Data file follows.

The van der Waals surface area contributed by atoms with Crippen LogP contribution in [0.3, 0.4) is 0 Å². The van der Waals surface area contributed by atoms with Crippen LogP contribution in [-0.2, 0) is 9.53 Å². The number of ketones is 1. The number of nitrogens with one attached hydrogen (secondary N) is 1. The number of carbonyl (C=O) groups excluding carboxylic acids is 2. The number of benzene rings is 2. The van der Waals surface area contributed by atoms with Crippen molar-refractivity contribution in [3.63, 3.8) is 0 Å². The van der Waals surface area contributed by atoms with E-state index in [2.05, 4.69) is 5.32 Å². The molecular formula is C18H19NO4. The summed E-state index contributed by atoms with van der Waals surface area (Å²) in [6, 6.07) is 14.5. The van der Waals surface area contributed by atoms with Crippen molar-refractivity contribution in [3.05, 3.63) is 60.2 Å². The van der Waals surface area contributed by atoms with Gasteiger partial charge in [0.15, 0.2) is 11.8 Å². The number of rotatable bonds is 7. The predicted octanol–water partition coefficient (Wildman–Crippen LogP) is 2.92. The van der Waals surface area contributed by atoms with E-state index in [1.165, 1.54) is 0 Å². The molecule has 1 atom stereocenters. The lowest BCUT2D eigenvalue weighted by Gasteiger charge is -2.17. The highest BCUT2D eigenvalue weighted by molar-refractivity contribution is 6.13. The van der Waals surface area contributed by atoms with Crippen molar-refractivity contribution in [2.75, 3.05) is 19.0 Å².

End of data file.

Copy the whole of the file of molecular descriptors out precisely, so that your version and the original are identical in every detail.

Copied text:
The van der Waals surface area contributed by atoms with Crippen LogP contribution in [0.3, 0.4) is 0 Å². The van der Waals surface area contributed by atoms with Crippen LogP contribution in [-0.2, 0) is 9.53 Å². The number of ketones is 1. The number of nitrogens with one attached hydrogen (secondary N) is 1. The number of carbonyl (C=O) groups excluding carboxylic acids is 2. The number of benzene rings is 2. The van der Waals surface area contributed by atoms with Crippen molar-refractivity contribution in [3.63, 3.8) is 0 Å². The van der Waals surface area contributed by atoms with E-state index in [2.05, 4.69) is 5.32 Å². The molecular formula is C18H19NO4. The summed E-state index contributed by atoms with van der Waals surface area (Å²) in [6, 6.07) is 14.5. The van der Waals surface area contributed by atoms with Crippen molar-refractivity contribution in [3.05, 3.63) is 60.2 Å². The van der Waals surface area contributed by atoms with Gasteiger partial charge in [0.15, 0.2) is 11.8 Å². The number of rotatable bonds is 7. The predicted octanol–water partition coefficient (Wildman–Crippen LogP) is 2.92. The van der Waals surface area contributed by atoms with E-state index in [1.165, 1.54) is 0 Å². The molecule has 1 atom stereocenters. The lowest BCUT2D eigenvalue weighted by Gasteiger charge is -2.17. The highest BCUT2D eigenvalue weighted by molar-refractivity contribution is 6.13. The van der Waals surface area contributed by atoms with Crippen molar-refractivity contribution in [2.75, 3.05) is 19.0 Å².